Warning Alert

Authorities in Iran close public institutions in Tehran from Oct. 3 - Oct. 9 due to coronavirus activity. Other restrictions in effect. 

Alert Begins 03 Oct 2020 08:32 PM UTC
Alert Expires 31 Oct 2020 11:59 PM UTC


  • Incident: Restrictions
  • Location(s): Nationwide
  • Start Time/Date: Indefinite
  • Impact: Transport and business disruptions, increased security


Iranian authorities closed public institutions in Tehran from Oct. 3 – Oct. 9 as part of the country’s efforts to combat a recent surge in coronavirus disease (COVID-19) cases. The closure includes schools, places of worship, libraries, museums, theaters, gyms, cafes, reception halls, zoos, swimming pools, and hair salons. All social gatherings, including Friday prayers, are prohibited in Tehran for the duration of the measure. Authorities also announced that they plan to increase enforcement of health protocols, such as mandatory protective face coverings in public. Individuals who violate the mask mandate may be subject to fines. Businesses that violate health protocols may face closure.

Authorities have banned all large gatherings nationwide, including weddings and funeral wakes, in efforts to slow the spread of COVID-19. The Ministry of Health has divided the country into "white," "yellow," and "red" zones depending on the COVID-19 fatality rate and extent of the outbreak, with white being the lowest threat. Zones with more than three COVID-19 cases per 100,000 population are categorized as red, while white zones have less than one. As of Oct. 3, authorities had classified 26 of the country's 31 provinces as red.

Authorities previously eased the following COVID-19-related restrictions:


  • Kindergartens and tourist sites reopened June 13.
  • Universities reopened nationwide June 6.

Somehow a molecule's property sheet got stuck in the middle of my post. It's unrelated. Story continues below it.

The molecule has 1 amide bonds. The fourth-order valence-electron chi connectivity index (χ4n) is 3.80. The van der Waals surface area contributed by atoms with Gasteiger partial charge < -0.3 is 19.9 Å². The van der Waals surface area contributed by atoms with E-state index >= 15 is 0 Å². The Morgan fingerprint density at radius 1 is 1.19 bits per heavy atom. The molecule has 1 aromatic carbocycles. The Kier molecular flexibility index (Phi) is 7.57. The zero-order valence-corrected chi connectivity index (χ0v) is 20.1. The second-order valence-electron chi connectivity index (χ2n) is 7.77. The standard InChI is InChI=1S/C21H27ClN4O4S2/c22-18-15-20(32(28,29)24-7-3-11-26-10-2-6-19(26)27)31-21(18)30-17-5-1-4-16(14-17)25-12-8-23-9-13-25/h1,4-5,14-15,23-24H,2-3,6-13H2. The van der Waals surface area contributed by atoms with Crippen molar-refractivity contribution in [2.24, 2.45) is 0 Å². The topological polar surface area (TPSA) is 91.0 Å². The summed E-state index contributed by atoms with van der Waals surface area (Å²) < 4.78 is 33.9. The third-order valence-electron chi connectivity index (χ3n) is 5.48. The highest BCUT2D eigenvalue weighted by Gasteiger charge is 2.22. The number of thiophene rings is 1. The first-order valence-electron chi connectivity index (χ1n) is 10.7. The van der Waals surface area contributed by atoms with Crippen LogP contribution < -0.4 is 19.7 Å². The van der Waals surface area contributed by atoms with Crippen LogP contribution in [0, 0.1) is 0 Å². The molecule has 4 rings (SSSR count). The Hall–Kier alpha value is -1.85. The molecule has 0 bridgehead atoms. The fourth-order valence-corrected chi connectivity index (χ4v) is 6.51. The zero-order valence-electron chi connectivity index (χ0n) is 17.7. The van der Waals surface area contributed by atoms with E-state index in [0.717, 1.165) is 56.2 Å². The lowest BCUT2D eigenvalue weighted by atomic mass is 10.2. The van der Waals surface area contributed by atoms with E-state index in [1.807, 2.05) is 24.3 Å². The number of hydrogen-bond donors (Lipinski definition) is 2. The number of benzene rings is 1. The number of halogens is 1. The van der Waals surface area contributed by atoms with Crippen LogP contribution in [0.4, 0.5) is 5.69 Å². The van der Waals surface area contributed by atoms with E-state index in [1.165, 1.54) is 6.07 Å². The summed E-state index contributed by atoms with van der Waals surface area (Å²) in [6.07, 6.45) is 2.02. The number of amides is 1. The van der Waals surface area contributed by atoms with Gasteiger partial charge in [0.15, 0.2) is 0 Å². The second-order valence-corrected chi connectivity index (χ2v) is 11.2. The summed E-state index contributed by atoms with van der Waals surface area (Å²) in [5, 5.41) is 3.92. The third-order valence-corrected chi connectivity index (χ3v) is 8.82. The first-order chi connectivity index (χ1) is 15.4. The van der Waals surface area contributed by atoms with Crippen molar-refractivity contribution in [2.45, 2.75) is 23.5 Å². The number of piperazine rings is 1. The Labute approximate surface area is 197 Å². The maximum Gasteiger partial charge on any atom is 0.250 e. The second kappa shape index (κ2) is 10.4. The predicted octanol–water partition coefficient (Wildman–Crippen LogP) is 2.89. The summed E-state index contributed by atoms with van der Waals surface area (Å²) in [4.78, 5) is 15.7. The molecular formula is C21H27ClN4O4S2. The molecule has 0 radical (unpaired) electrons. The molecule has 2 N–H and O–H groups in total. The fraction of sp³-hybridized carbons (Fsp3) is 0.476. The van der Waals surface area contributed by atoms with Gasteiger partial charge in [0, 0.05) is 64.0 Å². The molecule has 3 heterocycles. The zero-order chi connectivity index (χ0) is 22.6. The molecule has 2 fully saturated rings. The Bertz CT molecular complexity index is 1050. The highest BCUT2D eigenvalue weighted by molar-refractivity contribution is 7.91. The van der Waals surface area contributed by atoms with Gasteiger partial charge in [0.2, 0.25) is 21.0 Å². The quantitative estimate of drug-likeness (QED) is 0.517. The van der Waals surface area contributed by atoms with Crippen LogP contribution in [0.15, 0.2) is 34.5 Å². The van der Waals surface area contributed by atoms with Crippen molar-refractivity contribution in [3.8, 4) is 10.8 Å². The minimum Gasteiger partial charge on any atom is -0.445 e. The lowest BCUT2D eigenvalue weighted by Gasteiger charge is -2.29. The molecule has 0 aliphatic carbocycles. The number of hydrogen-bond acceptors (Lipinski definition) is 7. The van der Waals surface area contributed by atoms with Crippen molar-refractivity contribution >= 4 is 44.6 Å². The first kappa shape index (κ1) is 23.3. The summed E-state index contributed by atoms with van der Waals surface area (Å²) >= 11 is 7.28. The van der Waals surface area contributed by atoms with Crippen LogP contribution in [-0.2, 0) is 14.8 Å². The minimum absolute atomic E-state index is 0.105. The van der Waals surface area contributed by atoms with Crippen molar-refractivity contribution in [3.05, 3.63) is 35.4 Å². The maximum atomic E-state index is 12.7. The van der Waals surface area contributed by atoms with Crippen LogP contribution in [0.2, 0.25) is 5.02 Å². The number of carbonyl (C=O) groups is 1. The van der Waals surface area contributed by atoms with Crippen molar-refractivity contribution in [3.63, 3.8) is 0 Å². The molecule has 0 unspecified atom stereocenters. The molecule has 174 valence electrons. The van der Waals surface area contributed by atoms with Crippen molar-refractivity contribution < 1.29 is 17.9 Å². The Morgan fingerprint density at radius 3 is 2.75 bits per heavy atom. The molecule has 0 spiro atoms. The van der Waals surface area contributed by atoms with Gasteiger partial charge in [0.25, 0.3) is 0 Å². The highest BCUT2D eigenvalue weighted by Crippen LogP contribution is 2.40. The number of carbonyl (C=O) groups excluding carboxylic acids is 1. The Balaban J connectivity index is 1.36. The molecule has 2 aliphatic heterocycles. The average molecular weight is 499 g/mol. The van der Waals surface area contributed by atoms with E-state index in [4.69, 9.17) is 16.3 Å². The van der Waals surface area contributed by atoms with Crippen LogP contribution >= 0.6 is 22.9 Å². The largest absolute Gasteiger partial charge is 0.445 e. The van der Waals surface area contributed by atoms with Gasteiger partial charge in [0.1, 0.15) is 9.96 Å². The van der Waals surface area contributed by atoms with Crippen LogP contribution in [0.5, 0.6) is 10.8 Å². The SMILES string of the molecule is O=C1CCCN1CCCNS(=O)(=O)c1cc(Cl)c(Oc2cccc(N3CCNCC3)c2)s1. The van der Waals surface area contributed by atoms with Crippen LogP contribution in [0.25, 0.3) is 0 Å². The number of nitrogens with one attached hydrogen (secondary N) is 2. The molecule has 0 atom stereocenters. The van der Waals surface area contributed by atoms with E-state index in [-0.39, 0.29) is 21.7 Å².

• Restaurants and cafes reopened nationwide May 26. Restaurants can accept customers but must continue to abide by safe distancing protocols.
  • Religious shrines reopened May 25. Shrines are allowed to open for three hours in the morning and three hours in the evening. Worshipers must adhere to strict social distancing regulations and must wear protective facemasks and gloves.
  • Museums and historical sites reopened May 24.
  • Schools reopened May 16.
  • Mosques reopened nationwide May 8.
  • Officials lifted the ban on intercity travel April 20.
  • Shopping malls and bazaars reopened April 20.
  • Government offices resumed work April 11.

Iranian authorities could reimpose, extend, further ease, or otherwise amend any restrictions with little-to-no notice depending on disease activity over the coming weeks.


Background and Analysis
The measures taken by Iran correspond with similar actions taken by other governments globally in response to the spread of COVID-19, a viral respiratory disease caused by infection with the SARS-CoV-2 virus (previously known as 2019-nCoV). Symptoms occur 1-14 days following exposure (average of 3-7 days). These symptoms include fever, fatigue, cough, difficulty breathing, sometimes worsening to pneumonia and kidney failure - especially in those with underlying medical conditions. On March 11, the WHO declared the ongoing COVID-19 outbreak a pandemic.


Follow all official instructions. Abide by national health and safety measures. Reconfirm all business appointments and travel arrangements. Consider delaying traveling if experiencing symptoms associated with COVID-19, as they may prompt increased scrutiny and delays. Liaise with trusted contacts for further updates and guidance. Ensure contingency plans account for further disruptive measures or extensions of current restrictions. Reconsider and reconfirm nonemergency health appointments. Plan for queues and delays at available shopping centers.

Emphasize basic health precautions, especially frequent handwashing with soap and water, or an alcohol-based hand sanitizer if soap and water are unavailable. Practice good coughing/sneezing etiquette (i.e., covering coughs and sneezes with disposable tissue, maintaining distance from others, and washing hands). There is no evidence that the influenza vaccine, antibiotics, or antiviral medications will prevent this disease, highlighting the importance of diligent basic health precautions.


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